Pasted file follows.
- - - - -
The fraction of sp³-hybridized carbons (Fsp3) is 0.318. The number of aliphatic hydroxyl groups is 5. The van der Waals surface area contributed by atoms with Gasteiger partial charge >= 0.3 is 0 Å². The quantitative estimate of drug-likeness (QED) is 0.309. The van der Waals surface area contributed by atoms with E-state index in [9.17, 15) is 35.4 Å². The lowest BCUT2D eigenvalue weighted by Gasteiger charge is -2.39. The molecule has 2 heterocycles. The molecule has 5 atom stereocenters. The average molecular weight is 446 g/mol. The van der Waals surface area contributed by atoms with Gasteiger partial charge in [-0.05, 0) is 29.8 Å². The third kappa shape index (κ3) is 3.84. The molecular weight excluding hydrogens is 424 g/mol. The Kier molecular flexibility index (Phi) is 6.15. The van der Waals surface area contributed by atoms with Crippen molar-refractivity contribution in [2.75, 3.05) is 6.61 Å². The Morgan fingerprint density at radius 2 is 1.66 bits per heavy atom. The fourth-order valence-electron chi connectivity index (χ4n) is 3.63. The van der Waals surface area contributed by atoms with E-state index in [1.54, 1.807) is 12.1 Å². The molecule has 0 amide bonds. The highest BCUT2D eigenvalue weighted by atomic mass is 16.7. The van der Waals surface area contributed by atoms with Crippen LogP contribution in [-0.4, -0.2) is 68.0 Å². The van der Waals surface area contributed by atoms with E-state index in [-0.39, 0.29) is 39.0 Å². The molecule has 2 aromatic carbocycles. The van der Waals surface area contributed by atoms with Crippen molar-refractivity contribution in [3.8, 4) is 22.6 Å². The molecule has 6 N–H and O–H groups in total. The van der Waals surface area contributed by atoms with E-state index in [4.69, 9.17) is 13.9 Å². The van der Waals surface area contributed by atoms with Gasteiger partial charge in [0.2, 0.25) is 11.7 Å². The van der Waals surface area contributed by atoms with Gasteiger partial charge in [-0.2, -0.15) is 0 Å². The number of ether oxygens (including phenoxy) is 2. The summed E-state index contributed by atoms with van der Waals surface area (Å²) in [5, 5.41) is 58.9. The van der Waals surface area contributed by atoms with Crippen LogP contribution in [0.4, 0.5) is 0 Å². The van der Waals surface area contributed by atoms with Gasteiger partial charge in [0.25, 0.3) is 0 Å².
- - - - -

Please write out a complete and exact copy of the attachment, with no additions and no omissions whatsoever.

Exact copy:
The fraction of sp³-hybridized carbons (Fsp3) is 0.318. The number of aliphatic hydroxyl groups is 5. The van der Waals surface area contributed by atoms with Gasteiger partial charge >= 0.3 is 0 Å². The quantitative estimate of drug-likeness (QED) is 0.309. The van der Waals surface area contributed by atoms with E-state index in [9.17, 15) is 35.4 Å². The lowest BCUT2D eigenvalue weighted by Gasteiger charge is -2.39. The molecule has 2 heterocycles. The molecule has 5 atom stereocenters. The average molecular weight is 446 g/mol. The van der Waals surface area contributed by atoms with Gasteiger partial charge in [-0.05, 0) is 29.8 Å². The third kappa shape index (κ3) is 3.84. The molecular weight excluding hydrogens is 424 g/mol. The Kier molecular flexibility index (Phi) is 6.15. The van der Waals surface area contributed by atoms with Crippen molar-refractivity contribution in [2.75, 3.05) is 6.61 Å². The Morgan fingerprint density at radius 2 is 1.66 bits per heavy atom. The fourth-order valence-electron chi connectivity index (χ4n) is 3.63. The van der Waals surface area contributed by atoms with E-state index in [1.54, 1.807) is 12.1 Å². The molecule has 0 amide bonds. The highest BCUT2D eigenvalue weighted by atomic mass is 16.7. The van der Waals surface area contributed by atoms with Crippen LogP contribution in [-0.4, -0.2) is 68.0 Å². The van der Waals surface area contributed by atoms with E-state index in [-0.39, 0.29) is 39.0 Å². The molecule has 2 aromatic carbocycles. The van der Waals surface area contributed by atoms with Crippen molar-refractivity contribution in [3.8, 4) is 22.6 Å². The molecule has 6 N–H and O–H groups in total. The van der Waals surface area contributed by atoms with E-state index in [4.69, 9.17) is 13.9 Å². The van der Waals surface area contributed by atoms with Gasteiger partial charge in [0.2, 0.25) is 11.7 Å². The van der Waals surface area contributed by atoms with Gasteiger partial charge in [-0.2, -0.15) is 0 Å². The number of ether oxygens (including phenoxy) is 2. The summed E-state index contributed by atoms with van der Waals surface area (Å²) in [5, 5.41) is 58.9. The van der Waals surface area contributed by atoms with Crippen LogP contribution in [0.4, 0.5) is 0 Å². The van der Waals surface area contributed by atoms with Gasteiger partial charge in [0.25, 0.3) is 0 Å².